Monday, October 12, 2015

Science Fiction and you

In schools, literary analysis in languages classes is sometimes a little predictable.  Many schools teach a number of Shakespeare's plays, To Kill a Mockingbird and maybe a similar novel but it is relatively rare for a school to embrace the teaching of a science fiction masterpiece. 
As  a genre, science fiction has a bit of a bad rep.  The nature of the beast is that the plots tend to be a little further from the norm and, if fantasy is included in the discussion (as it often is) sometimes the plots get way out there. 
What educators need to remember is that one of the main goals of an artist (which includes novelists) is to look at the world and interpret what they see back to us.  In this way they hold a mirror up to society and we can see our humanity in what they write. 
In the movies (until the advent of believable CGI) for an screenwriter to go into the realm of the fantastical where anything s/he can dream up can happen, they would need to turn to animation where the physical boundaries of our world and the physics that rule it are immaterial.  In fiction, science fiction and fantasy fulfill this role.  If a writer wants to explore racism and how humans are often inhumane to each other in a way that drives home the inhumanity perhaps it would be better to cast the ostracized as aliens as in District 9.  If someone wants to look at humanity's perseverance and how they function when threatened with a global problem, perhaps a zombie apocalypse is in order.  The ability of a writer to set their message in any setting from any time or any space allows them the freedom to showcase almost anything.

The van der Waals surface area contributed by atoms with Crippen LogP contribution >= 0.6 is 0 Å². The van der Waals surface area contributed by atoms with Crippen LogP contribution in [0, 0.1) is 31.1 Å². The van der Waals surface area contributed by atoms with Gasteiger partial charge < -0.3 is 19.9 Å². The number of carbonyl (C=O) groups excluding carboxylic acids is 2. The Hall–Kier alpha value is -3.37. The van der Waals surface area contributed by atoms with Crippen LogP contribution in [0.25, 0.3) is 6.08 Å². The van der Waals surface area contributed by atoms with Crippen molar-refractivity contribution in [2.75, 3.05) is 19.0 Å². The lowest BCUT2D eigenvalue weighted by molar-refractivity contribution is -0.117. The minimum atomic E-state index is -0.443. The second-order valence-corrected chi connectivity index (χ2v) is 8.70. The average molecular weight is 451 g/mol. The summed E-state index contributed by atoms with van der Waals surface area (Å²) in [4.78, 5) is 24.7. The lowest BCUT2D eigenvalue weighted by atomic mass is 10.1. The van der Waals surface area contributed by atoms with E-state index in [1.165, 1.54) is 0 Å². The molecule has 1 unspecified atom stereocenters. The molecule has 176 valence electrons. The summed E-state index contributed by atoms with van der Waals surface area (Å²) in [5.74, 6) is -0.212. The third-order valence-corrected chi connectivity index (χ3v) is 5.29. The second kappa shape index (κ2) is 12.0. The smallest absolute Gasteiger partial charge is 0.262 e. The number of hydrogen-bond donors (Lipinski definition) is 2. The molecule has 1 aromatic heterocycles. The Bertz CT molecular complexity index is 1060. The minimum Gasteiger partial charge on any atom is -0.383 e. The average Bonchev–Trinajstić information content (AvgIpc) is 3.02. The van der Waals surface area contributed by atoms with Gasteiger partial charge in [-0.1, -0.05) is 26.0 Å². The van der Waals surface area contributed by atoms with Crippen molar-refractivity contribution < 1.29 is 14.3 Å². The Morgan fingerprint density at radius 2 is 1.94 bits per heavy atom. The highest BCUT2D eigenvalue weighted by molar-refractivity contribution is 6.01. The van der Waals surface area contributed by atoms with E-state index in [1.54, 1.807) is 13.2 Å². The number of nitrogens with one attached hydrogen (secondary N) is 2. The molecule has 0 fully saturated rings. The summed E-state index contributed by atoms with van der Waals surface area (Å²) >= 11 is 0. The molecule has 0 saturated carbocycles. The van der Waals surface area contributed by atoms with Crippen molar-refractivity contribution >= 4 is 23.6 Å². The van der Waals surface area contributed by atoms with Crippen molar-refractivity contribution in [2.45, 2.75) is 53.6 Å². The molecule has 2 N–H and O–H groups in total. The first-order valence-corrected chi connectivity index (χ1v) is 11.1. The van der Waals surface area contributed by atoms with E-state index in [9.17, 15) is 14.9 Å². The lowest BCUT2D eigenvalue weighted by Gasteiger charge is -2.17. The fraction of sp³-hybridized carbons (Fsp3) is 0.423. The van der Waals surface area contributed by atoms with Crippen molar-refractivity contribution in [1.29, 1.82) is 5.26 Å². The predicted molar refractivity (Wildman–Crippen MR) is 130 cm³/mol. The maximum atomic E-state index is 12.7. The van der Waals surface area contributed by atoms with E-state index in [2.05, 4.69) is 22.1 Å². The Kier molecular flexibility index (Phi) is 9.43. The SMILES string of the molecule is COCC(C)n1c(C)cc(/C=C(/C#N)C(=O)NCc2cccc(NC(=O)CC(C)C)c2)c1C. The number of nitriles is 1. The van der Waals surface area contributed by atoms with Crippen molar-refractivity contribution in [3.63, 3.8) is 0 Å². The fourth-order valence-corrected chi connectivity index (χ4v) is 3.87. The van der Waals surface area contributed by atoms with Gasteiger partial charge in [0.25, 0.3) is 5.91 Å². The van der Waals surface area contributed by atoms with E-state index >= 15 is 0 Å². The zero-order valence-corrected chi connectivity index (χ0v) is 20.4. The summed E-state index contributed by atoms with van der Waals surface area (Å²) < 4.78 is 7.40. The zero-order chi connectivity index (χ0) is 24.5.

This freedom, coupled with the often undervalued writing skills of many science fiction and fantasy writers, should be enough to ensure these novels begin to possess a premium place on the booklists of our schools.

1 comment:

  1. Teaching by analogy can be extremely powerful, Eric. A student who has no interest in history whatsoever, for instance, might have the powers of his or her imagination ignited by a class teaching the native indian apolcalypse through The Walking Dead, like this: